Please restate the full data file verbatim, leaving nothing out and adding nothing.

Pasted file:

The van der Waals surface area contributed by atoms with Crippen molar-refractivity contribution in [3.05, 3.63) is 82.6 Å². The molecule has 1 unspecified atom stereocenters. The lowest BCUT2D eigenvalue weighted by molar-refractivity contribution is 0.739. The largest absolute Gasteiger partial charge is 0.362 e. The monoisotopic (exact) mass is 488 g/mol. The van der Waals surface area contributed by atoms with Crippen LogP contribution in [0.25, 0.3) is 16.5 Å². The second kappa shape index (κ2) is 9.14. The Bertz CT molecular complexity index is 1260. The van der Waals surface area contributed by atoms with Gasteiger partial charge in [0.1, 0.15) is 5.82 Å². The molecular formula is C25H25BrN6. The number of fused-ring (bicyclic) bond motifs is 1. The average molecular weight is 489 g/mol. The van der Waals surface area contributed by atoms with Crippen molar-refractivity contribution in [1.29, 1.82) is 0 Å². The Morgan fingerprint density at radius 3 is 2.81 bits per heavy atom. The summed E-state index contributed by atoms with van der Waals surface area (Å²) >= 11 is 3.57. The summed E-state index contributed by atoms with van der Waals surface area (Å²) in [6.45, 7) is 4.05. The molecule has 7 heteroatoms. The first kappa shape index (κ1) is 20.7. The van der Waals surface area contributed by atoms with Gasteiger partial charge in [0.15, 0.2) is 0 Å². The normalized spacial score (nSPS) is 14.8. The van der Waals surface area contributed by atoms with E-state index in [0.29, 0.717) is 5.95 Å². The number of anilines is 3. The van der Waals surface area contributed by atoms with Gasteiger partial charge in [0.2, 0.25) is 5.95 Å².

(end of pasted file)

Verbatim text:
The van der Waals surface area contributed by atoms with Crippen molar-refractivity contribution in [3.05, 3.63) is 82.6 Å². The molecule has 1 unspecified atom stereocenters. The lowest BCUT2D eigenvalue weighted by molar-refractivity contribution is 0.739. The largest absolute Gasteiger partial charge is 0.362 e. The monoisotopic (exact) mass is 488 g/mol. The van der Waals surface area contributed by atoms with Crippen LogP contribution in [0.25, 0.3) is 16.5 Å². The second kappa shape index (κ2) is 9.14. The Bertz CT molecular complexity index is 1260. The van der Waals surface area contributed by atoms with Gasteiger partial charge in [0.1, 0.15) is 5.82 Å². The molecular formula is C25H25BrN6. The number of fused-ring (bicyclic) bond motifs is 1. The average molecular weight is 489 g/mol. The van der Waals surface area contributed by atoms with Crippen molar-refractivity contribution in [1.29, 1.82) is 0 Å². The Morgan fingerprint density at radius 3 is 2.81 bits per heavy atom. The summed E-state index contributed by atoms with van der Waals surface area (Å²) >= 11 is 3.57. The summed E-state index contributed by atoms with van der Waals surface area (Å²) in [6.45, 7) is 4.05. The molecule has 7 heteroatoms. The first kappa shape index (κ1) is 20.7. The van der Waals surface area contributed by atoms with Gasteiger partial charge in [0.15, 0.2) is 0 Å². The normalized spacial score (nSPS) is 14.8. The van der Waals surface area contributed by atoms with E-state index in [0.29, 0.717) is 5.95 Å². The number of anilines is 3. The van der Waals surface area contributed by atoms with Gasteiger partial charge in [0.2, 0.25) is 5.95 Å².